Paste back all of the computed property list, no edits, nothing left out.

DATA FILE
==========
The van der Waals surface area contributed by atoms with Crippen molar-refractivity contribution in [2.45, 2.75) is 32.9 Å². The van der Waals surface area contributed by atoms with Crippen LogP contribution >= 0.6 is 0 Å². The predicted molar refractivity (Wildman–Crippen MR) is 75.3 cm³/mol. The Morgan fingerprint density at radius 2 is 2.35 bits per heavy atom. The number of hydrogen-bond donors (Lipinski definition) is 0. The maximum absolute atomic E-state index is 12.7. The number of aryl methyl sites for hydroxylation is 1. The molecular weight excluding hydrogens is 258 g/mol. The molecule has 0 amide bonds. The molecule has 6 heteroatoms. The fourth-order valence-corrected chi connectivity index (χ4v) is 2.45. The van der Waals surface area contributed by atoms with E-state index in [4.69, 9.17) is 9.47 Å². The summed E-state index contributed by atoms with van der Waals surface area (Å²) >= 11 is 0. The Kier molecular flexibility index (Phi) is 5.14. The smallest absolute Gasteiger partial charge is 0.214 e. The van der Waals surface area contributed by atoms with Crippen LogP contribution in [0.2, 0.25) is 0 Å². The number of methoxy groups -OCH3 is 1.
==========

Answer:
The van der Waals surface area contributed by atoms with Crippen molar-refractivity contribution in [2.45, 2.75) is 32.9 Å². The van der Waals surface area contributed by atoms with Crippen LogP contribution >= 0.6 is 0 Å². The predicted molar refractivity (Wildman–Crippen MR) is 75.3 cm³/mol. The Morgan fingerprint density at radius 2 is 2.35 bits per heavy atom. The number of hydrogen-bond donors (Lipinski definition) is 0. The maximum absolute atomic E-state index is 12.7. The number of aryl methyl sites for hydroxylation is 1. The molecular weight excluding hydrogens is 258 g/mol. The molecule has 0 amide bonds. The molecule has 6 heteroatoms. The fourth-order valence-corrected chi connectivity index (χ4v) is 2.45. The van der Waals surface area contributed by atoms with E-state index in [4.69, 9.17) is 9.47 Å². The summed E-state index contributed by atoms with van der Waals surface area (Å²) >= 11 is 0. The Kier molecular flexibility index (Phi) is 5.14. The smallest absolute Gasteiger partial charge is 0.214 e. The van der Waals surface area contributed by atoms with Crippen LogP contribution in [0.2, 0.25) is 0 Å². The number of methoxy groups -OCH3 is 1.